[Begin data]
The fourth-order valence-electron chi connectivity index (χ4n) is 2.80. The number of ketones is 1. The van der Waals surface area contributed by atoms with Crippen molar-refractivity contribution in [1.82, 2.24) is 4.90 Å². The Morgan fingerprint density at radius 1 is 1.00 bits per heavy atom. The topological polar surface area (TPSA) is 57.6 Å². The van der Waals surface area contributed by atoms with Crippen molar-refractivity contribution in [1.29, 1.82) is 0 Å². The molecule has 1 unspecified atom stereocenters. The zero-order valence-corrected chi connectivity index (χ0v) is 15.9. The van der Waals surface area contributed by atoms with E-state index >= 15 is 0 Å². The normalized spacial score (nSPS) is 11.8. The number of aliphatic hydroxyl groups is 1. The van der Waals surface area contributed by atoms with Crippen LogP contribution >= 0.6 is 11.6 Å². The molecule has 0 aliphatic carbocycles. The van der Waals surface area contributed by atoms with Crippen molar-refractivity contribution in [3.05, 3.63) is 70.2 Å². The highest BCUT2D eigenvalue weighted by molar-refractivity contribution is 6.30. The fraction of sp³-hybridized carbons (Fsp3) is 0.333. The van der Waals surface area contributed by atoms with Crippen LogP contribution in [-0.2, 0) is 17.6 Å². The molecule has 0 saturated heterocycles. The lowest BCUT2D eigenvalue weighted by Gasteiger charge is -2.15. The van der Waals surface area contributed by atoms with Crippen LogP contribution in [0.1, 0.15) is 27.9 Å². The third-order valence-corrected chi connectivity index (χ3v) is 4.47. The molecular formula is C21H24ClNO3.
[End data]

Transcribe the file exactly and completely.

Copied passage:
The fourth-order valence-electron chi connectivity index (χ4n) is 2.80. The number of ketones is 1. The van der Waals surface area contributed by atoms with Crippen molar-refractivity contribution in [1.82, 2.24) is 4.90 Å². The Morgan fingerprint density at radius 1 is 1.00 bits per heavy atom. The topological polar surface area (TPSA) is 57.6 Å². The van der Waals surface area contributed by atoms with Crippen molar-refractivity contribution in [1.29, 1.82) is 0 Å². The molecule has 1 unspecified atom stereocenters. The zero-order valence-corrected chi connectivity index (χ0v) is 15.9. The van der Waals surface area contributed by atoms with E-state index >= 15 is 0 Å². The normalized spacial score (nSPS) is 11.8. The number of aliphatic hydroxyl groups is 1. The van der Waals surface area contributed by atoms with Crippen LogP contribution >= 0.6 is 11.6 Å². The molecule has 0 aliphatic carbocycles. The van der Waals surface area contributed by atoms with Crippen molar-refractivity contribution in [3.05, 3.63) is 70.2 Å². The highest BCUT2D eigenvalue weighted by molar-refractivity contribution is 6.30. The fraction of sp³-hybridized carbons (Fsp3) is 0.333. The van der Waals surface area contributed by atoms with Crippen LogP contribution in [-0.2, 0) is 17.6 Å². The molecule has 0 saturated heterocycles. The lowest BCUT2D eigenvalue weighted by Gasteiger charge is -2.15. The van der Waals surface area contributed by atoms with Crippen LogP contribution in [0.1, 0.15) is 27.9 Å². The third-order valence-corrected chi connectivity index (χ3v) is 4.47. The molecular formula is C21H24ClNO3.